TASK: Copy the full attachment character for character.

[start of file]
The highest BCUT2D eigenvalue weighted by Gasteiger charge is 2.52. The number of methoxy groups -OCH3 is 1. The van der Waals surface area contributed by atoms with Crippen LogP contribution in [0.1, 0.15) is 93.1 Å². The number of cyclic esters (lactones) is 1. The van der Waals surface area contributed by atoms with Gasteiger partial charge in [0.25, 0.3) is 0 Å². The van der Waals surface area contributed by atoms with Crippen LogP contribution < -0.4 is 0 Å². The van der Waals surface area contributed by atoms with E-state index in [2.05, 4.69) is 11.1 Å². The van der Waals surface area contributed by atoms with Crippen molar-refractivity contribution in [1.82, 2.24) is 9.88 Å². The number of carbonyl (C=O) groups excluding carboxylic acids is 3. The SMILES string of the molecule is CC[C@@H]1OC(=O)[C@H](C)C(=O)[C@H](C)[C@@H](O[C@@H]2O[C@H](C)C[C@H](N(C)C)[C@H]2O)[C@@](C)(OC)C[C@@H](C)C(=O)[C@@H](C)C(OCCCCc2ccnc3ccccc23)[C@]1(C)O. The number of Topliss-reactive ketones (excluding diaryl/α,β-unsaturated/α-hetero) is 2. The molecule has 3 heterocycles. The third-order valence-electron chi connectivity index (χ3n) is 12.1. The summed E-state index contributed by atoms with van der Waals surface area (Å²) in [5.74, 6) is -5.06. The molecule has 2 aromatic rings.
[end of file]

The highest BCUT2D eigenvalue weighted by Gasteiger charge is 2.52. The number of methoxy groups -OCH3 is 1. The van der Waals surface area contributed by atoms with Crippen LogP contribution in [0.1, 0.15) is 93.1 Å². The number of cyclic esters (lactones) is 1. The van der Waals surface area contributed by atoms with Gasteiger partial charge in [0.25, 0.3) is 0 Å². The van der Waals surface area contributed by atoms with Crippen LogP contribution < -0.4 is 0 Å². The van der Waals surface area contributed by atoms with E-state index in [2.05, 4.69) is 11.1 Å². The van der Waals surface area contributed by atoms with Crippen molar-refractivity contribution in [1.82, 2.24) is 9.88 Å². The number of carbonyl (C=O) groups excluding carboxylic acids is 3. The SMILES string of the molecule is CC[C@@H]1OC(=O)[C@H](C)C(=O)[C@H](C)[C@@H](O[C@@H]2O[C@H](C)C[C@H](N(C)C)[C@H]2O)[C@@](C)(OC)C[C@@H](C)C(=O)[C@@H](C)C(OCCCCc2ccnc3ccccc23)[C@]1(C)O. The number of Topliss-reactive ketones (excluding diaryl/α,β-unsaturated/α-hetero) is 2. The molecule has 3 heterocycles. The third-order valence-electron chi connectivity index (χ3n) is 12.1. The summed E-state index contributed by atoms with van der Waals surface area (Å²) in [5.74, 6) is -5.06. The molecule has 2 aromatic rings.